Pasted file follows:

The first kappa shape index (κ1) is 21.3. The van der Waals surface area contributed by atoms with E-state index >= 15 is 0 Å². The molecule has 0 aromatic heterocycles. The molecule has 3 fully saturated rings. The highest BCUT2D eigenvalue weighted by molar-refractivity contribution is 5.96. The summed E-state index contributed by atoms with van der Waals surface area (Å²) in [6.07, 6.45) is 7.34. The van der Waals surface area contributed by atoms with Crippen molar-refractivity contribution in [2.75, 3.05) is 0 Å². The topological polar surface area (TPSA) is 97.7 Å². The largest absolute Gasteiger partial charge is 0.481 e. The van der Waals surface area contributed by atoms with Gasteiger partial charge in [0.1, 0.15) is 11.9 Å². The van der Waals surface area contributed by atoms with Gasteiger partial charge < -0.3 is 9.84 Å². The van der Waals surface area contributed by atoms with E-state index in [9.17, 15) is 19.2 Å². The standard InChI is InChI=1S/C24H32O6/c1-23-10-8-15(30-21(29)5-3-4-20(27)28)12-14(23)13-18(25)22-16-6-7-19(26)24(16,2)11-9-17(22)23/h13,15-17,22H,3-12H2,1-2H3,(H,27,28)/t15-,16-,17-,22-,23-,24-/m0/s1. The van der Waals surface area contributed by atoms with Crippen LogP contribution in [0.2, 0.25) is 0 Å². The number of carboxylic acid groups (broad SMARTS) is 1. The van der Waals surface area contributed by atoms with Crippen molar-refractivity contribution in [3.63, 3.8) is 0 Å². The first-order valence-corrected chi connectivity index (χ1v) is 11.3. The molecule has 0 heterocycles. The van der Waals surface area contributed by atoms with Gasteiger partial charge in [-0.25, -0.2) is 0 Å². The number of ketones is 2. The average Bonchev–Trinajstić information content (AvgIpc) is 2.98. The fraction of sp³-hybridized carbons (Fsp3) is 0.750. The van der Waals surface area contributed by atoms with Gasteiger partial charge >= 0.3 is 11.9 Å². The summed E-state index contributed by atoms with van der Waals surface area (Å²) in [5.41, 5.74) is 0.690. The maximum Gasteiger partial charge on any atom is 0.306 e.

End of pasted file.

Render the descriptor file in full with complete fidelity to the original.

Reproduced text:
The first kappa shape index (κ1) is 21.3. The van der Waals surface area contributed by atoms with E-state index >= 15 is 0 Å². The molecule has 0 aromatic heterocycles. The molecule has 3 fully saturated rings. The highest BCUT2D eigenvalue weighted by molar-refractivity contribution is 5.96. The summed E-state index contributed by atoms with van der Waals surface area (Å²) in [6.07, 6.45) is 7.34. The van der Waals surface area contributed by atoms with Crippen molar-refractivity contribution in [2.75, 3.05) is 0 Å². The topological polar surface area (TPSA) is 97.7 Å². The largest absolute Gasteiger partial charge is 0.481 e. The van der Waals surface area contributed by atoms with Gasteiger partial charge in [0.1, 0.15) is 11.9 Å². The van der Waals surface area contributed by atoms with Gasteiger partial charge < -0.3 is 9.84 Å². The van der Waals surface area contributed by atoms with E-state index in [9.17, 15) is 19.2 Å². The standard InChI is InChI=1S/C24H32O6/c1-23-10-8-15(30-21(29)5-3-4-20(27)28)12-14(23)13-18(25)22-16-6-7-19(26)24(16,2)11-9-17(22)23/h13,15-17,22H,3-12H2,1-2H3,(H,27,28)/t15-,16-,17-,22-,23-,24-/m0/s1. The van der Waals surface area contributed by atoms with Crippen LogP contribution in [0.2, 0.25) is 0 Å². The number of carboxylic acid groups (broad SMARTS) is 1. The van der Waals surface area contributed by atoms with Crippen molar-refractivity contribution in [3.63, 3.8) is 0 Å². The first-order valence-corrected chi connectivity index (χ1v) is 11.3. The molecule has 0 heterocycles. The van der Waals surface area contributed by atoms with Gasteiger partial charge in [-0.25, -0.2) is 0 Å². The number of ketones is 2. The average Bonchev–Trinajstić information content (AvgIpc) is 2.98. The fraction of sp³-hybridized carbons (Fsp3) is 0.750. The van der Waals surface area contributed by atoms with Gasteiger partial charge >= 0.3 is 11.9 Å². The summed E-state index contributed by atoms with van der Waals surface area (Å²) in [5.41, 5.74) is 0.690. The maximum Gasteiger partial charge on any atom is 0.306 e.